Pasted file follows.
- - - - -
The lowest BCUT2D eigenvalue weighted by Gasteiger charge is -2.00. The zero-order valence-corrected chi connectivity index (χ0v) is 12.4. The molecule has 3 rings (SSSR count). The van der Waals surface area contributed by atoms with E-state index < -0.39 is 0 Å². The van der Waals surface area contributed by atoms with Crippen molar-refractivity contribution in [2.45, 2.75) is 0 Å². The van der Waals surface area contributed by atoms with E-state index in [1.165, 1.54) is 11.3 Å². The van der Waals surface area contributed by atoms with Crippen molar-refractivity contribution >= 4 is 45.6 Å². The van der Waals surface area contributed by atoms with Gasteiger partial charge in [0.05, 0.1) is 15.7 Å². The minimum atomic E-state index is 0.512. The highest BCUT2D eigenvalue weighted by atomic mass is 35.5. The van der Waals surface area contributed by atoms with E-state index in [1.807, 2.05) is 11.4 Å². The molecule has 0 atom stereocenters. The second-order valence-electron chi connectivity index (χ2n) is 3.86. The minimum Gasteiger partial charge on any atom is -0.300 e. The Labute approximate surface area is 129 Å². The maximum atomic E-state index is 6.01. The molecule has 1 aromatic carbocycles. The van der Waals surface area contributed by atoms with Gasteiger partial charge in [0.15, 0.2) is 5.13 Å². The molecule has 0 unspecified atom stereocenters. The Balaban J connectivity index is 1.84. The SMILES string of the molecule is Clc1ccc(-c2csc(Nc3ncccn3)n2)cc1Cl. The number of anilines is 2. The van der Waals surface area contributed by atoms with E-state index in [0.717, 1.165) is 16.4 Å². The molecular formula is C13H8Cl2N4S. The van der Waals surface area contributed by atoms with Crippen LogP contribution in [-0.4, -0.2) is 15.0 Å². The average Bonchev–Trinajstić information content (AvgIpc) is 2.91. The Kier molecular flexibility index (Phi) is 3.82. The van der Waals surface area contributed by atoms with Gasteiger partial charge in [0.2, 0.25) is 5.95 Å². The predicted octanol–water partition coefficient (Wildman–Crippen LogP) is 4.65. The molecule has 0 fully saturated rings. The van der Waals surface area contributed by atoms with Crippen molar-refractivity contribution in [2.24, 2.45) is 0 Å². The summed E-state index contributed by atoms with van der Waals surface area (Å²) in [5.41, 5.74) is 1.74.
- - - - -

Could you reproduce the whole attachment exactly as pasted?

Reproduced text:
The lowest BCUT2D eigenvalue weighted by Gasteiger charge is -2.00. The zero-order valence-corrected chi connectivity index (χ0v) is 12.4. The molecule has 3 rings (SSSR count). The van der Waals surface area contributed by atoms with E-state index < -0.39 is 0 Å². The van der Waals surface area contributed by atoms with Crippen molar-refractivity contribution in [2.45, 2.75) is 0 Å². The van der Waals surface area contributed by atoms with E-state index in [1.165, 1.54) is 11.3 Å². The van der Waals surface area contributed by atoms with Crippen molar-refractivity contribution >= 4 is 45.6 Å². The van der Waals surface area contributed by atoms with Gasteiger partial charge in [0.05, 0.1) is 15.7 Å². The minimum atomic E-state index is 0.512. The highest BCUT2D eigenvalue weighted by atomic mass is 35.5. The van der Waals surface area contributed by atoms with E-state index in [1.807, 2.05) is 11.4 Å². The molecule has 0 atom stereocenters. The second-order valence-electron chi connectivity index (χ2n) is 3.86. The minimum Gasteiger partial charge on any atom is -0.300 e. The Labute approximate surface area is 129 Å². The maximum atomic E-state index is 6.01. The molecule has 1 aromatic carbocycles. The van der Waals surface area contributed by atoms with Gasteiger partial charge in [0.15, 0.2) is 5.13 Å². The molecule has 0 unspecified atom stereocenters. The Balaban J connectivity index is 1.84. The SMILES string of the molecule is Clc1ccc(-c2csc(Nc3ncccn3)n2)cc1Cl. The number of anilines is 2. The van der Waals surface area contributed by atoms with E-state index in [0.717, 1.165) is 16.4 Å². The molecular formula is C13H8Cl2N4S. The van der Waals surface area contributed by atoms with Crippen LogP contribution in [-0.4, -0.2) is 15.0 Å². The average Bonchev–Trinajstić information content (AvgIpc) is 2.91. The Kier molecular flexibility index (Phi) is 3.82. The van der Waals surface area contributed by atoms with Gasteiger partial charge in [0.2, 0.25) is 5.95 Å². The predicted octanol–water partition coefficient (Wildman–Crippen LogP) is 4.65. The molecule has 0 fully saturated rings. The van der Waals surface area contributed by atoms with Crippen molar-refractivity contribution in [2.24, 2.45) is 0 Å². The summed E-state index contributed by atoms with van der Waals surface area (Å²) in [5.41, 5.74) is 1.74.